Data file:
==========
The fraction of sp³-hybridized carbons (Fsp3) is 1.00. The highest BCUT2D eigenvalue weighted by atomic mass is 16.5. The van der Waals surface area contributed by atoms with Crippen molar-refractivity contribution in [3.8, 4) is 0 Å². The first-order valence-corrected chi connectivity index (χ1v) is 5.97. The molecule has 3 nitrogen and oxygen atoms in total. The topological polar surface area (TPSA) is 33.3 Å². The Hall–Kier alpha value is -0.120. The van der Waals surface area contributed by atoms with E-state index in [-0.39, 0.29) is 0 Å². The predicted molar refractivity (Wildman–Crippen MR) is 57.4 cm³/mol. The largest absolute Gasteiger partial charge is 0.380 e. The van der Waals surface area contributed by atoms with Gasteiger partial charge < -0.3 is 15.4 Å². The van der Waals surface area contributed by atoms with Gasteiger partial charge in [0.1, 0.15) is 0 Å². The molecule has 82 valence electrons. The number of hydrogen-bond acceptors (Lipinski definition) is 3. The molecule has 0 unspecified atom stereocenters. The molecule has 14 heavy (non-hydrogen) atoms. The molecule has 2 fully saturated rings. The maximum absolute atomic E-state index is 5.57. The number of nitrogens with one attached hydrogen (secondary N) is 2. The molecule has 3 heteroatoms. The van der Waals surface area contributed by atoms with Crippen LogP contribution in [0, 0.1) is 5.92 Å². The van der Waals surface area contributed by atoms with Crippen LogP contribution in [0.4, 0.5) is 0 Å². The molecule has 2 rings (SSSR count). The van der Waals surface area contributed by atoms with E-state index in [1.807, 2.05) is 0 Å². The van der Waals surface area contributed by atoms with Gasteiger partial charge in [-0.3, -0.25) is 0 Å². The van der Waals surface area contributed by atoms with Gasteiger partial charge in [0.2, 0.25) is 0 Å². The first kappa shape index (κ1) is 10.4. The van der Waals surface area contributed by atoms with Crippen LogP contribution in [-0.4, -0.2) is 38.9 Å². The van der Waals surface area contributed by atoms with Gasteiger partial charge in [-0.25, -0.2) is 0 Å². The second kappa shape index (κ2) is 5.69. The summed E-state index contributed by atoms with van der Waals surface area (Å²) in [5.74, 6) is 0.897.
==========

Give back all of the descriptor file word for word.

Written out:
The fraction of sp³-hybridized carbons (Fsp3) is 1.00. The highest BCUT2D eigenvalue weighted by atomic mass is 16.5. The van der Waals surface area contributed by atoms with Crippen molar-refractivity contribution in [3.8, 4) is 0 Å². The first-order valence-corrected chi connectivity index (χ1v) is 5.97. The molecule has 3 nitrogen and oxygen atoms in total. The topological polar surface area (TPSA) is 33.3 Å². The Hall–Kier alpha value is -0.120. The van der Waals surface area contributed by atoms with E-state index in [-0.39, 0.29) is 0 Å². The predicted molar refractivity (Wildman–Crippen MR) is 57.4 cm³/mol. The largest absolute Gasteiger partial charge is 0.380 e. The van der Waals surface area contributed by atoms with Gasteiger partial charge < -0.3 is 15.4 Å². The van der Waals surface area contributed by atoms with Gasteiger partial charge in [0.1, 0.15) is 0 Å². The molecule has 82 valence electrons. The number of hydrogen-bond acceptors (Lipinski definition) is 3. The molecule has 0 unspecified atom stereocenters. The molecule has 14 heavy (non-hydrogen) atoms. The molecule has 2 fully saturated rings. The maximum absolute atomic E-state index is 5.57. The number of nitrogens with one attached hydrogen (secondary N) is 2. The molecule has 3 heteroatoms. The van der Waals surface area contributed by atoms with Crippen LogP contribution in [0, 0.1) is 5.92 Å². The van der Waals surface area contributed by atoms with Crippen LogP contribution in [0.4, 0.5) is 0 Å². The molecule has 2 rings (SSSR count). The van der Waals surface area contributed by atoms with E-state index in [1.807, 2.05) is 0 Å². The van der Waals surface area contributed by atoms with Gasteiger partial charge in [-0.3, -0.25) is 0 Å². The van der Waals surface area contributed by atoms with Gasteiger partial charge in [0.2, 0.25) is 0 Å². The first kappa shape index (κ1) is 10.4. The van der Waals surface area contributed by atoms with Crippen LogP contribution in [-0.4, -0.2) is 38.9 Å². The van der Waals surface area contributed by atoms with Gasteiger partial charge in [-0.25, -0.2) is 0 Å². The second kappa shape index (κ2) is 5.69. The summed E-state index contributed by atoms with van der Waals surface area (Å²) in [5.74, 6) is 0.897.